A dental crown or “cap” is a covering that fits over a damaged, decayed, or unattractive tooth. It can even replace a tooth entirely as part of dental bridgework.
Dentistry is an art and a science; dental crowns are a perfect example. A dental crown or “cap” is a covering that fits over a damaged, decayed, or unattractive tooth. It can even replace a tooth entirely as part of dental bridgework.
A crown completely covers a tooth above the gum line. This is in contrast to a dental veneer, which only covers a tooth’s front surface and needs a natural tooth structure to support it. Therefore, if a tooth is missing a significant amount of structure above the gum line, a crown would be the restoration of choice.
We do a digital impression, which is more comfortable for the patient so you don’t have to deal with goopy impression material. Digital impressions are also more accurate for a better fitting crown.
Crowns strengthen damaged teeth, allowing them to function normally again. They can even be designed to improve upon a tooth’s original appearance. When crafted from today’s high-tech porcelains (dental ceramics), crowns are virtually indistinguishable from natural teeth.
There are other materials besides porcelain that we can use to make dental crowns, depending on what qualities are most important. For durability, cast gold can’t be beaten. However, this is not always the most aesthetic choice — especially towards the front of the mouth. Other possibilities include porcelain-fused-to-metal crowns (PFM), which have a metal interior for strength and a porcelain exterior for a more natural appearance, and all-porcelain crowns with zirconia, representing the strongest ceramic. We would happily discuss the pros and cons of these options with you.
Crowning or capping a tooth will usually take two to three visits. Your tooth is prepared to receive its new crown at the first visit. First, it is shaped to fit inside the new covering. This will involve some drilling to give the tooth a uniform shape. The tooth and the surrounding area will be numbed beforehand. If there is very little tooth structure left, the tooth may have to be built up with filling material rather than filed down to support the crown.
After the tooth is prepared, impressions of your teeth are taken, either digitally or with reliable, putty-like impression materials, and sent to the dental laboratory. There, the impressions will be used to make models of your teeth to create a crown. The models will guide highly skilled lab technicians, who will ensure that your new crown is designed to enhance your smile and function well within your bite.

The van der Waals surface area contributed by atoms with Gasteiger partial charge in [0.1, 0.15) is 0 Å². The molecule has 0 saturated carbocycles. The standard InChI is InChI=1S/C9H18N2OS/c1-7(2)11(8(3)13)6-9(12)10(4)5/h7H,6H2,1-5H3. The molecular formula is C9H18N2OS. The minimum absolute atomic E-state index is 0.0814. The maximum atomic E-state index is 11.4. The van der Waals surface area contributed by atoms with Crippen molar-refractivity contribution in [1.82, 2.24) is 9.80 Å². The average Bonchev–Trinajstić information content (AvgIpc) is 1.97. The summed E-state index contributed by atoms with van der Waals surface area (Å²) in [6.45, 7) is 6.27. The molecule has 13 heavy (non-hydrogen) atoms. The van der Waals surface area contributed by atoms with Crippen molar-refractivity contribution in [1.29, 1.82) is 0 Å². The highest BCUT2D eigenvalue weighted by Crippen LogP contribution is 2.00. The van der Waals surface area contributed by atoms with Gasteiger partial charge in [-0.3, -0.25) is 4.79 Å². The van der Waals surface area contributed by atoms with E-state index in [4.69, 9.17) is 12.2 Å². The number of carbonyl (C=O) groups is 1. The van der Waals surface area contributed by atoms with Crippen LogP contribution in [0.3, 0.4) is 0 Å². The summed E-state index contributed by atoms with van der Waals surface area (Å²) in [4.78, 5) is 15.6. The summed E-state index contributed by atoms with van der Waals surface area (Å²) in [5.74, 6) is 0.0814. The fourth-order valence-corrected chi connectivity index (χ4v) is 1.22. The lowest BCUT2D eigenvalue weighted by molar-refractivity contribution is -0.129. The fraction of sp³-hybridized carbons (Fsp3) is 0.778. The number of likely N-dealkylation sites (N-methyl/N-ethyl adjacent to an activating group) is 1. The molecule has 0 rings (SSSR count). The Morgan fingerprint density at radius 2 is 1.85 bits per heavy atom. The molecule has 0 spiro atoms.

Before you leave the office, a temporary crown will be attached to your tooth to protect it until the permanent crown is ready. At the second visit, your permanent crown will be attached to your tooth with either a resin that hardens when exposed to a special light source or a type of permanent cement.
Crowns can also be used to create a lifelike replacement for a missing tooth. This is done with bridgework, which spans the space of the missing tooth and requires at least three crowns. Two of those crowns will be placed over healthy teeth on either side of the missing tooth; these healthy teeth are referred to as abutment teeth. The two crowned abutment teeth become supports for a third crown placed in between them; that third crown is referred to as a pontic. If more than one tooth is missing, more crowns will be needed to bridge the gap between the abutment teeth.
The number of abutment teeth necessary to replace missing teeth is influenced by the number of missing teeth, the size, and length of the abutment tooth roots, the amount of bone support each abutment tooth has, and where in the mouth the missing tooth is located. For example, if you have three missing teeth, four abutment teeth may be necessary, thereby creating a seven-tooth bridge. Engineering and designing the bridge requires an understanding of how to replace teeth and the biology of the supporting gum and bone tissue.
Crowns and bridgework require the same conscientious care as your natural teeth. Be sure to brush and floss between all of your teeth — restored and natural — every day to reduce the buildup of dental plaque. When you have crowns, it is even more important to maintain your regular schedule of cleanings at the dental office. Avoid using your teeth as tools (to open packages, for example). If you have a grinding habit, wearing a nightguard would be a good idea to protect your teeth and your investment.